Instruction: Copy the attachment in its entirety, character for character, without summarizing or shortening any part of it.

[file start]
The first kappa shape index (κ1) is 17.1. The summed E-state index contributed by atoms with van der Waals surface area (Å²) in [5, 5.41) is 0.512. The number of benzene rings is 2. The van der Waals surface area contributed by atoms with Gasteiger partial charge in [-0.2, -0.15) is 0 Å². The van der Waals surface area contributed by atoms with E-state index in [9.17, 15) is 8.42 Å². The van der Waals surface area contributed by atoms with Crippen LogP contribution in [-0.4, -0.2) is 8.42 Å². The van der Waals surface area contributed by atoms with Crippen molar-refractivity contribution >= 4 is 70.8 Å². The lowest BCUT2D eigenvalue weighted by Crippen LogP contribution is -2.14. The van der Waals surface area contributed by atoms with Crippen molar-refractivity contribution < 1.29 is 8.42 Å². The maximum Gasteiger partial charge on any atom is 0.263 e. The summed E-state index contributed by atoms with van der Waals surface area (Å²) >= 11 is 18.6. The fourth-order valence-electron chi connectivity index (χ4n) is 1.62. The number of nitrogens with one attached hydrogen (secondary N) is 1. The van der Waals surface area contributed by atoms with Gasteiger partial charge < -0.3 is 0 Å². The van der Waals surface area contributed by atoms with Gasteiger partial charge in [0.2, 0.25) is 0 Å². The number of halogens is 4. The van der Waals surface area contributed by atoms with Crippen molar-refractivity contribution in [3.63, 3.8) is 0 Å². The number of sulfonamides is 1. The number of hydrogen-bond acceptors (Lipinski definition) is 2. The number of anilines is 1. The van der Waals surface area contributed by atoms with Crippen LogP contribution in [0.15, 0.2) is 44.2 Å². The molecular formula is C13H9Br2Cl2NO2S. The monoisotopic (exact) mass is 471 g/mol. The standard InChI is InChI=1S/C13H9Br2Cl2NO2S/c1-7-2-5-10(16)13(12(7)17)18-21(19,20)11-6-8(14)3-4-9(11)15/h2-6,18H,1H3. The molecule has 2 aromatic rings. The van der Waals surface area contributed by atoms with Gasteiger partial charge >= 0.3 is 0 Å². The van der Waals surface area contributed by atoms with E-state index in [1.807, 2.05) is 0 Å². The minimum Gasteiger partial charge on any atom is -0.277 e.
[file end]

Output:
The first kappa shape index (κ1) is 17.1. The summed E-state index contributed by atoms with van der Waals surface area (Å²) in [5, 5.41) is 0.512. The number of benzene rings is 2. The van der Waals surface area contributed by atoms with Gasteiger partial charge in [-0.2, -0.15) is 0 Å². The van der Waals surface area contributed by atoms with E-state index in [9.17, 15) is 8.42 Å². The van der Waals surface area contributed by atoms with Crippen LogP contribution in [-0.4, -0.2) is 8.42 Å². The van der Waals surface area contributed by atoms with Crippen molar-refractivity contribution >= 4 is 70.8 Å². The lowest BCUT2D eigenvalue weighted by Crippen LogP contribution is -2.14. The van der Waals surface area contributed by atoms with Crippen molar-refractivity contribution < 1.29 is 8.42 Å². The maximum Gasteiger partial charge on any atom is 0.263 e. The summed E-state index contributed by atoms with van der Waals surface area (Å²) >= 11 is 18.6. The fourth-order valence-electron chi connectivity index (χ4n) is 1.62. The number of nitrogens with one attached hydrogen (secondary N) is 1. The van der Waals surface area contributed by atoms with Gasteiger partial charge < -0.3 is 0 Å². The van der Waals surface area contributed by atoms with Gasteiger partial charge in [0.2, 0.25) is 0 Å². The number of halogens is 4. The van der Waals surface area contributed by atoms with Crippen molar-refractivity contribution in [3.63, 3.8) is 0 Å². The number of sulfonamides is 1. The number of hydrogen-bond acceptors (Lipinski definition) is 2. The number of anilines is 1. The van der Waals surface area contributed by atoms with Crippen LogP contribution in [0.15, 0.2) is 44.2 Å². The molecular formula is C13H9Br2Cl2NO2S. The monoisotopic (exact) mass is 471 g/mol. The standard InChI is InChI=1S/C13H9Br2Cl2NO2S/c1-7-2-5-10(16)13(12(7)17)18-21(19,20)11-6-8(14)3-4-9(11)15/h2-6,18H,1H3. The molecule has 2 aromatic rings. The van der Waals surface area contributed by atoms with Gasteiger partial charge >= 0.3 is 0 Å². The van der Waals surface area contributed by atoms with E-state index in [1.807, 2.05) is 0 Å². The minimum Gasteiger partial charge on any atom is -0.277 e.